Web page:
Why it makes the cut: Kilaparti says Wurth is an amazing new Colorado voice who weaves together native storytelling with contemporary life: “Her atmospheric novel will be sure to draw in any reader.” White Horse, Wurth’s debut novel, also takes place in the Denver area, so local readers may recognize some locations.
The Last Ranger
Author: Peter Heller, Denver
Genre: Action fiction, thriller
Description: Ren Hopper is an enforcement ranger at Yellowstone National Park with duties that run the gamut from dull to exciting—they often include saving tourists from themselves. When hiking through the backcountry on his day off, Ren has a strange encounter with a man and a dog chasing a black bear. What begins as an investigation into a local poacher soon turns into something stranger.
Why it makes the cut: Kilaparti says Heller’s books captivate readers by immersing them in mystery and often isolation. “Yet there is an undercurrent of hope that keeps them engaged,” she says. “These elements combine to make his books intriguing and satisfying reads.”
You Better be Lightning
Author: Andrea Gibson, Boulder
Description: “You Better be Lightning” is a queer, political, feminist collection of poetry that explores the human experience. Gibson writes on topics ranging from outer space to love, trauma, climate change and illness in 38 poems, each exploring what it means to love today.
Why it makes the cut: Kilaparti says that while poetry can be intimidating, Gibson’s work is both approachable and poignant, stirring emotions and evoking thought. “You Better be Lightning” offers a distinct voice that is worth listening to and offers motivation to live a meaningful life.
If you need a book break but aren’t ready to leave the soft blankets and hot cocoa, puzzles are another great cozy day activity. With these local puzzle companies, you’re sure to find one worth piecing together.
How to Get Lost in a Book
The weather is perfect for a cozy day in, and you know you want to spend it with a book. Revati Kilaparti at Old Firehouse Books recommends these tips to sink into a good story:
Make a reading nook. Put together a dedicated reading space with a comfy chair, good lighting, a blanket and pillows.
Have a warm beverage nearby. Whether you’re a tea drinker, coffee fiend or cocoa lover, pairing a good book with a warm beverage will enhance the cozy vibes.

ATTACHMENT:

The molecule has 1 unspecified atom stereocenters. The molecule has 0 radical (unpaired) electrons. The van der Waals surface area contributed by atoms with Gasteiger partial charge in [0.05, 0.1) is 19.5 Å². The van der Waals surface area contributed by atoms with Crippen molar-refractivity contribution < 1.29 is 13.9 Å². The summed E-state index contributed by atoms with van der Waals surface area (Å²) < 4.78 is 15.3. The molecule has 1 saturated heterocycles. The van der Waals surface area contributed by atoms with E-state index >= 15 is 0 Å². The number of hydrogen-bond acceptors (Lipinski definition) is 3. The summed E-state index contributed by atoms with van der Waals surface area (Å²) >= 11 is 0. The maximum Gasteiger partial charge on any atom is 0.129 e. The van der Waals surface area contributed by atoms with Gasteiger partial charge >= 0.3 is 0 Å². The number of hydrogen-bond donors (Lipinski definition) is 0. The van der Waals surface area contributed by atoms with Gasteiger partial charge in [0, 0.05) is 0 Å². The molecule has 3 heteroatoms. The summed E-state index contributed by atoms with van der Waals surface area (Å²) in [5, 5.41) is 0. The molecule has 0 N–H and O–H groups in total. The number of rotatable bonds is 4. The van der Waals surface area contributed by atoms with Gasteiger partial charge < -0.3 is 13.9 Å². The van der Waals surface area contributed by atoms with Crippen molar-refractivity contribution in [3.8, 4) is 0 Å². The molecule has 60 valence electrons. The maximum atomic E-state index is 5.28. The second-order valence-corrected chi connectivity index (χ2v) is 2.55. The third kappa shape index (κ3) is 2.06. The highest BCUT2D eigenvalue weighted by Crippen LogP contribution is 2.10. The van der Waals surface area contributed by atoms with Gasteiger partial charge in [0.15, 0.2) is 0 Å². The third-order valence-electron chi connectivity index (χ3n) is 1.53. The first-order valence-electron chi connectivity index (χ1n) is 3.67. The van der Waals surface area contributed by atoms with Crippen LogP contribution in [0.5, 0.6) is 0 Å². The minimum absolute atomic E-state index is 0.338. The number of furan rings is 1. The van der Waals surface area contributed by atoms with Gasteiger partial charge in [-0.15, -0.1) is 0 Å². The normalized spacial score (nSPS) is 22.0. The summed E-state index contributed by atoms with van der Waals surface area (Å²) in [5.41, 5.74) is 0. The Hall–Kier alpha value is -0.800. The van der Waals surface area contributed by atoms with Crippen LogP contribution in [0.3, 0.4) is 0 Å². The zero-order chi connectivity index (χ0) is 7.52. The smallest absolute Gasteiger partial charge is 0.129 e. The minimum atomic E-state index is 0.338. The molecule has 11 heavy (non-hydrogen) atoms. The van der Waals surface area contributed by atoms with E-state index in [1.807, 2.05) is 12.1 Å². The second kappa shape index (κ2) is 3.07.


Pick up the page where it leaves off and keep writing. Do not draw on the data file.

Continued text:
Choose the right book. Select a book from this list or talk to a librarian about what you’re in the mood to read. Consult book review sites such as Goodreads, LibraryThing or Book Riot, and follow book reviewers on Instagram and TikTok. Some top BookTok influencers include @aymansbooks, @thebooksiveloved, @ezeekat, @abbysbooks and @amyjordanj. The key is to pick a book that aligns with your interests and mood.
Read with intention. If you find yourself getting distracted by your phone, set a timer and put your phone down until it goes off.
Read together. Sit with a friend—yes, that includes four-legged ones—and enjoy the peace and quiet.
Puzzles by the Fire
Liberty Puzzles, a Boulder company, returns to the golden age of wooden jigsaw puzzles, according to the website. They bring intricacy, craftmanship and the beauty of classic wooden jigsaw puzzles to a new generation of puzzlers.
Liberty Puzzles prides itself on locally made, uniquely cut pieces crafted with quality materials. Each puzzle is made from quarter-inch-thick wood cut with lasers. It also boasts a history of supporting artists, replacing or remaking lost pieces and using beautiful packaging fit for a collector’s item or gift. Puzzle enthusiasts will be delighted to know they can also order custom pieces to make their own special keepsakes.
To design a puzzle, go to libertypuzzles.com.
For those who want to support a company focused on sustainability and supporting local artists, look no further than Goodfit.
Goodfit, a Denver puzzle company, got its start in 2020 when owners Bryan Le and Casey McDermott couldn’t find the puzzles they were looking for. McDermott wanted stylish, modern puzzles she’d be proud to hang up at home. Le suggested they make puzzles themselves.
Each collection features original work by hand-picked emerging artists, according to the website. Every puzzle is made with recycled cardboard and finished with linen texture. Goodfit puzzles also come with a reusable cotton bag to store the pieces.
Make an impact with your purchase at goodfit.us.
If you love all the captivating landscapes Colorado has to offer—from fall colors on Kebler Pass to the cityscape of Downtown Denver—Artistry Puzzles has something for you.
Artistry Puzzles is a division of Swiss Flower and Gift in Wheat Ridge. While the puzzle portion of the business launched in 2014, Swiss Flower and Gift has been around for half a century, according to the website. Their heirloom-quality wood puzzles made from birch and basswood, whether showcasing striking landscapes or custom designs, make great gifts for the puzzle collectors in your life.
For more information, go to swissflowerandgift.com/artistry-puzzles.html.